Anthony Scott Burns– Filmmakers, musicians and half of the team behind them “Our house”–Branches in science fiction with the scary hypnotic “Come true,” With Julia Sarah Stone. Take something Wes Cravencollapse David Cronenbergsprinkle a little over it Carl Jung and Philip K. Dickand you get “Come True” imagining a not-too-distant future where dreams are studied like math problems.
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Like Nancy Thompson almost 40 years ago (“Nightmare on Ulmenstrasse“), The dreams are always the same for a runaway teenage girl, Sarah (Stone), who sleeps in a playground and drinks caffeine to stay awake. When you see the tall, shadowy figure with the yellow eyes in her nightmare, you’ll understand why she chugs three cups of coffee a day. Sleep is not peaceful for Sarah and she begins to break down.
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When she discovers a flyer for a sleep study in the café, she goes over there. It seems legitimate with doctors and volunteers and hospital beds. But she soon wonders what’s really going on, the synth score suggests something more sinister, the brutalist architecture suggests something more perverse than the study “Sleep Paralysis” for which she signed up.
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The study is actually a ploy to penetrate their dreams and map the ruins of their broken psyche. The camera glides over misty cemeteries and leafless trees, up old steps and into abandoned buildings where the figure with the yellow eyes is waiting for them. It’s what the doctors are looking for, whatever the hell it is. And they are ready to do anything to find it.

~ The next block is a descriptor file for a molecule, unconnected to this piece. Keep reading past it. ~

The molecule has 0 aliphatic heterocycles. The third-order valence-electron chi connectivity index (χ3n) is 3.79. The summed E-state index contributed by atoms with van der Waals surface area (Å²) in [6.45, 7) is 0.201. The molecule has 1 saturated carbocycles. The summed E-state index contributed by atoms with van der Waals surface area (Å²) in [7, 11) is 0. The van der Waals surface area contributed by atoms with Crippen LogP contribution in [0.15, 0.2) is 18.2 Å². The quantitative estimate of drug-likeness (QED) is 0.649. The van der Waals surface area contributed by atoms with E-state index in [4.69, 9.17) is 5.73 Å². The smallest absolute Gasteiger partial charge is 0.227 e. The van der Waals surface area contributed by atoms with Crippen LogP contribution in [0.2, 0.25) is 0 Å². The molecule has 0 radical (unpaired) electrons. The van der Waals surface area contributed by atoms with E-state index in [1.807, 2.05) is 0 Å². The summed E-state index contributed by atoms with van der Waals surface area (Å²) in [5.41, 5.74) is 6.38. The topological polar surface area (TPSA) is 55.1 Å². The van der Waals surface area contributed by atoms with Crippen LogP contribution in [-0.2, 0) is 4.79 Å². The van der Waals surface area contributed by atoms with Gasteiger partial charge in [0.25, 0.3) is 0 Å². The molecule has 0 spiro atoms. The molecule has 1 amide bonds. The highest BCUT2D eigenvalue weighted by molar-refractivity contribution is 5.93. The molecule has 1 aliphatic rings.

With the overtones of “Nightmare on Elm Street”, “Come True” is a cerebral horror movie that also feels very independent. In addition to directing, Burns wrote, edited, scored, and produced with just five cast and a budget of less than a million dollars. He even performs a few times with the production designer Nicholas Berchardso that they can fill out the script with more characters. There’s also plenty of filming at the University of California in San Diego, which while saving money, looks like a student movie to anyone who has spent a few on campus.
What makes Come True work are the associated fears and worries it plays with – we all have nightmares: How long does it take for them to become a reality? How long does it take before businesses can use our thoughts as well as our phones, televisions, and computers? So what?
Another crucial element is Sarah Stone’s performance. As a student, she is lonely and vulnerable. But seriously, desperate, and ready to fight back, they both become final girls and Virgin in distress.
“Come True” is a surreal, mysterious and efficient mix of science fiction references with an original ending. It lulls you into its rhythm with a disjointed narrative and a seamless flow of editing, cinematography, and rock-a-bye-baby pace. Like a nightmare itself, you won’t be able to snap out of it until the strange, indescribable scenario has taken its course. [B]